February 22, 2006 - Many But Not All States Are Raising Expectations To Better Prepare High School Graduates, Report Finds: Just one year after 45 of the nation's governors joined leaders from education and business to make high school reform a national priority, many states are making progress closing the expectations gap between what is demanded of students in high school and the skills they need to be successful in college and careers, according to a report from the Washington, D.C.-based Achieve, Inc.
One year ago, only two states – Arkansas and Texas – required students to take the courses considered to represent a rigorous college- and work-ready curriculum in order to graduate. According to Achieve’s report, Closing the Expectations Gap 2006 , six more states raised requirements to that level over the past year (Indiana, Kentucky, Michigan, New York, Oklahoma, and South Dakota) and 12 more report plans to do so in the next few years. Seven additional states raised requirements within the last year, though not to the college- and work-ready level.
"I have not seen such a widespread response to concerns about America’s educational competitiveness since the release of A Nation At Risk in 1983,” said Michael Cohen, president of Achieve. “It is encouraging that so many states have acted with a sense of urgency, but every state must close the gap between the requirements for earning a high school diploma and the real world demands of college and the workplace. The stakes for students and our country are higher than ever."
At February 2005’s National Education Summit on High Schools, co-sponsored by Achieve, participants were confronted with sobering statistics – one-third of students drop out of high school; of those that graduate and go to college, one-third need remedial courses; and nearly half of high school graduates entering the workforce find they are not prepared. Governors and education leaders acknowledged that very few states had anchored their academic standards – which have long driven testing and accountability reforms – in the skills required for postsecondary and workforce success.
But that is rapidly changing, according to Achieve’s report – the first in a series of annual reports tracking reform efforts in all 50 states. Achieve finds that 35 states are taking steps to align high school standards with college and workplace expectations. Five states – California, Indiana, Nebraska, New York, and Wyoming – report having completed this work; 30 others have or will soon have a similar process underway.
In many states this involves significant roles for the business and higher education communities, first in defining their expectations and then validating that if students meet the high school standards, they will be ready for college and good jobs.
States are also moving to expand their data systems and better coordinate information between high schools and colleges. Three states (Florida, Louisiana, and Texas) now have longitudinal data systems in place with the capacity to follow students from high school through postsecondary education. This allows them to trace student success and failure back to their high school experience and use that information to strengthen the preparation for the next class of students. According to Achieve, 31 additional states are connecting their K-12 and postsecondary data systems.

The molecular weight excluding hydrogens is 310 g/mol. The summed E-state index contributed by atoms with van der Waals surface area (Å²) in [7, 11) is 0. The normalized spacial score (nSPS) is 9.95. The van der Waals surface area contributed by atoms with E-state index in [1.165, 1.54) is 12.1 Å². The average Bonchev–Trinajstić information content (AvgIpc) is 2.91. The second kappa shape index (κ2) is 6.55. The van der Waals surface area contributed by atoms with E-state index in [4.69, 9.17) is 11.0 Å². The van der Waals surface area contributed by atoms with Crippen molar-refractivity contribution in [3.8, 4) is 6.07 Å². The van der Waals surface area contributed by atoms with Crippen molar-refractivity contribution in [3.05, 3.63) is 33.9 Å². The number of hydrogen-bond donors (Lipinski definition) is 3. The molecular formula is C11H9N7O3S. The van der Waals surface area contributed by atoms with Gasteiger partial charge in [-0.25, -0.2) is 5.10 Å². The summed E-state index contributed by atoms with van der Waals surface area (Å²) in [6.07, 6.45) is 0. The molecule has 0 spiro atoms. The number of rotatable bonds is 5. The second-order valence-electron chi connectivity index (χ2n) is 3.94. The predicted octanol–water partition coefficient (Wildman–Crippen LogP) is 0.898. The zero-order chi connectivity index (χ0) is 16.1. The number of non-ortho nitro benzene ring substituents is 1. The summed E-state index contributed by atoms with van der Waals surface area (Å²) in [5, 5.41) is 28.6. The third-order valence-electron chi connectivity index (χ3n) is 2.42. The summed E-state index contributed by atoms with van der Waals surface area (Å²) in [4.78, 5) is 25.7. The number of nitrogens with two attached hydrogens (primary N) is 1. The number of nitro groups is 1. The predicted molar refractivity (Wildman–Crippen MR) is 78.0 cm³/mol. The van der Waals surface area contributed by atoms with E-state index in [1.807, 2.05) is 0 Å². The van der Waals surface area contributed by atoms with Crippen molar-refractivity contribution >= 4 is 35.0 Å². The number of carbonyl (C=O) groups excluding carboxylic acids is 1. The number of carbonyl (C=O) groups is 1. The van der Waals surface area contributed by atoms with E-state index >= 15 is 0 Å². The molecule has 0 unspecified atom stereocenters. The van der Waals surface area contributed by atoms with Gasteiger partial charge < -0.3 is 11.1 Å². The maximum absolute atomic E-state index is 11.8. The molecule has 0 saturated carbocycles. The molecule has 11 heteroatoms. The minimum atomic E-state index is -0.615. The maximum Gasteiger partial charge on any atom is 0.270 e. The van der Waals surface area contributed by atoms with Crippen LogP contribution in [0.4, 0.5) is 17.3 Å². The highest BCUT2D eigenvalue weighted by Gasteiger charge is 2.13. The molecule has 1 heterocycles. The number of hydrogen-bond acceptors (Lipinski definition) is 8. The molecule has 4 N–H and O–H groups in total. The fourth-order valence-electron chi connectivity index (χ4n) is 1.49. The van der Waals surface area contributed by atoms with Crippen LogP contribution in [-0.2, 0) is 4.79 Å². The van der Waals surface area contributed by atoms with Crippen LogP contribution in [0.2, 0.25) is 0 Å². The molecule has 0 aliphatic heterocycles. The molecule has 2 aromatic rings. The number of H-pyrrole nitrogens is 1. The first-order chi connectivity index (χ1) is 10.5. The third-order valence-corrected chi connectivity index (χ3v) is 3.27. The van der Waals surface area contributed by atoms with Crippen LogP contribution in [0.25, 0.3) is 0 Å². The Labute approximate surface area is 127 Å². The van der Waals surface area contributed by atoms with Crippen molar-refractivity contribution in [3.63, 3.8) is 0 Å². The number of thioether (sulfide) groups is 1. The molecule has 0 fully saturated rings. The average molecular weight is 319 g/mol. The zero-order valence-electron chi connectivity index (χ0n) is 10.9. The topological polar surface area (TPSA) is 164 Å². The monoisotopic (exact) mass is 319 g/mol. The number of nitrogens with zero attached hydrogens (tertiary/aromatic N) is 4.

“It is clear that the states moving the farthest and the fastest are those that have effectively overcome the traditional barriers between the K-12 and postsecondary worlds,” said Matthew Gandal, executive vice president of Achieve. “Leaders from the K-12 community are working alongside leaders from higher education and business – in many cases for the first time ever – to align their expectations. This should result in better prepared students and a more meaningful high school diploma.”
Despite the progress, states still face considerable challenges in their reform efforts, including ensuring students receive the academic supports necessary to meet higher standards and building capacity to effectively teach more challenging courses. In some states, raising high school diploma requirements has been difficult given strong traditions of local control of schools.
While states have made the most progress in raising graduation requirements and aligning high school expectations with college and workplace demands, the report notes that fewer states have moved to develop complementary testing and accountability systems, in part because academic standards and course-taking requirements generally need to be in place before testing and accountability provisions can be successfully implemented.
Only six states – California, Colorado, Illinois, Maine, Missouri and Texas – report that statewide tests given to students in high school are used for college admissions or placement purposes. This is one of the best proxies for judging whether high school tests measure college readiness skills. Eight states told Achieve that they plan on using their high school tests for postsecondary purposes in the future. Meanwhile, few states currently have a system in place to hold high schools accountable for increasing the rate at which their incoming freshmen graduate ready for college and work.
In addition to the 50-state report, Achieve also released a set of plans from states in its American Diploma Project Network, a coalition of 22 states committed to significantly increasing expectations for high school students. The plans are public documents that outline how each state plans to implement its reform agenda over the next 36 months and beyond. The plans demonstrate considerable progress across the Network in aligning standards and raising curriculum requirements.
Closing the Expectations Gap 2006 is available here .